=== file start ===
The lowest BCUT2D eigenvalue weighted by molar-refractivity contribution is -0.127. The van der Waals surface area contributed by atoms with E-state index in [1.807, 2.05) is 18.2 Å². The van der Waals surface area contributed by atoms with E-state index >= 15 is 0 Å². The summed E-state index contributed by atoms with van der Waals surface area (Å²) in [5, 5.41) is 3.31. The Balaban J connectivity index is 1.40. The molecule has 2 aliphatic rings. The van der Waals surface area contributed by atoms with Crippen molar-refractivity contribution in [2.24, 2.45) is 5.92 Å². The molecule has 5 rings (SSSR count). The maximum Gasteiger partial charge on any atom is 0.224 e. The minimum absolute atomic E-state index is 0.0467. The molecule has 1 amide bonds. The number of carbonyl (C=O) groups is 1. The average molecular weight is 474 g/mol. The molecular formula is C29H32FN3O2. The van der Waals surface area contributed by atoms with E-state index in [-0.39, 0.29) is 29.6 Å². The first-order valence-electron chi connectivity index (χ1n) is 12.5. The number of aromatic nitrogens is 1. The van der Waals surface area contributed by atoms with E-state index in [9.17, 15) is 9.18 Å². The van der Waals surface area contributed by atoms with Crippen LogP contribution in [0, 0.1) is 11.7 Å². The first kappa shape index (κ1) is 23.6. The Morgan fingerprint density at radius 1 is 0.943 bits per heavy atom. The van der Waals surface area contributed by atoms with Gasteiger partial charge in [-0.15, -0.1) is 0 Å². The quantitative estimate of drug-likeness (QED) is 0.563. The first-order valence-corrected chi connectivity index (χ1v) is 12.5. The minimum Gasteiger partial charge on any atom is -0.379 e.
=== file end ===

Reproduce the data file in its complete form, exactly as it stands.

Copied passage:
The lowest BCUT2D eigenvalue weighted by molar-refractivity contribution is -0.127. The van der Waals surface area contributed by atoms with E-state index in [1.807, 2.05) is 18.2 Å². The van der Waals surface area contributed by atoms with E-state index >= 15 is 0 Å². The summed E-state index contributed by atoms with van der Waals surface area (Å²) in [5, 5.41) is 3.31. The Balaban J connectivity index is 1.40. The molecule has 2 aliphatic rings. The van der Waals surface area contributed by atoms with Crippen molar-refractivity contribution in [2.24, 2.45) is 5.92 Å². The molecule has 5 rings (SSSR count). The maximum Gasteiger partial charge on any atom is 0.224 e. The minimum absolute atomic E-state index is 0.0467. The molecule has 1 amide bonds. The number of carbonyl (C=O) groups is 1. The average molecular weight is 474 g/mol. The molecular formula is C29H32FN3O2. The van der Waals surface area contributed by atoms with E-state index in [-0.39, 0.29) is 29.6 Å². The first-order valence-electron chi connectivity index (χ1n) is 12.5. The number of aromatic nitrogens is 1. The van der Waals surface area contributed by atoms with E-state index in [9.17, 15) is 9.18 Å². The van der Waals surface area contributed by atoms with Crippen LogP contribution in [0, 0.1) is 11.7 Å². The first kappa shape index (κ1) is 23.6. The Morgan fingerprint density at radius 1 is 0.943 bits per heavy atom. The van der Waals surface area contributed by atoms with Gasteiger partial charge in [-0.15, -0.1) is 0 Å². The quantitative estimate of drug-likeness (QED) is 0.563. The first-order valence-corrected chi connectivity index (χ1v) is 12.5. The minimum Gasteiger partial charge on any atom is -0.379 e.